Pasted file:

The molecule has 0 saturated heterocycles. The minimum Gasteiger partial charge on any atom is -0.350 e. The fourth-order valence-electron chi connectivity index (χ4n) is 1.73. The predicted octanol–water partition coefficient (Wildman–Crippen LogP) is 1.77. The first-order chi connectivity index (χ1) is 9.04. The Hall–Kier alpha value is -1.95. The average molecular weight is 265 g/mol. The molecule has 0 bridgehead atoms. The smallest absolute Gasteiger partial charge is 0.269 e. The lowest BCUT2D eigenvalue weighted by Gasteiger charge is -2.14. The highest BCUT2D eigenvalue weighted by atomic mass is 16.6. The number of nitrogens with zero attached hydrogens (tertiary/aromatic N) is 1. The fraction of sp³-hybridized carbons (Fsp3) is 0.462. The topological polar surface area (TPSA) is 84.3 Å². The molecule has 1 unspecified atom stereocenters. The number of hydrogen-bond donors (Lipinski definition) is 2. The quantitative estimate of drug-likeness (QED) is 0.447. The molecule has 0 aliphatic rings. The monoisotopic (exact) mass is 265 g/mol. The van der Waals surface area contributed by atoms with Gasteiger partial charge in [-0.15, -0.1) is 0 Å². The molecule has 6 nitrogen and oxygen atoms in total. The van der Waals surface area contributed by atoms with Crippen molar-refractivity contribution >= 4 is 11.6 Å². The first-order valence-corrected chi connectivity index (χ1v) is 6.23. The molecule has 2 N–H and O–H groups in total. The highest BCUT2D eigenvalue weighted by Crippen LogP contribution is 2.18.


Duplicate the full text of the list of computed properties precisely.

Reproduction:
The molecule has 0 saturated heterocycles. The minimum Gasteiger partial charge on any atom is -0.350 e. The fourth-order valence-electron chi connectivity index (χ4n) is 1.73. The predicted octanol–water partition coefficient (Wildman–Crippen LogP) is 1.77. The first-order chi connectivity index (χ1) is 9.04. The Hall–Kier alpha value is -1.95. The average molecular weight is 265 g/mol. The molecule has 0 bridgehead atoms. The smallest absolute Gasteiger partial charge is 0.269 e. The lowest BCUT2D eigenvalue weighted by Gasteiger charge is -2.14. The highest BCUT2D eigenvalue weighted by atomic mass is 16.6. The number of nitrogens with zero attached hydrogens (tertiary/aromatic N) is 1. The fraction of sp³-hybridized carbons (Fsp3) is 0.462. The topological polar surface area (TPSA) is 84.3 Å². The molecule has 1 unspecified atom stereocenters. The number of hydrogen-bond donors (Lipinski definition) is 2. The quantitative estimate of drug-likeness (QED) is 0.447. The molecule has 0 aliphatic rings. The monoisotopic (exact) mass is 265 g/mol. The van der Waals surface area contributed by atoms with Gasteiger partial charge in [-0.15, -0.1) is 0 Å². The molecule has 6 nitrogen and oxygen atoms in total. The van der Waals surface area contributed by atoms with Crippen molar-refractivity contribution >= 4 is 11.6 Å². The first-order valence-corrected chi connectivity index (χ1v) is 6.23. The molecule has 2 N–H and O–H groups in total. The highest BCUT2D eigenvalue weighted by Crippen LogP contribution is 2.18.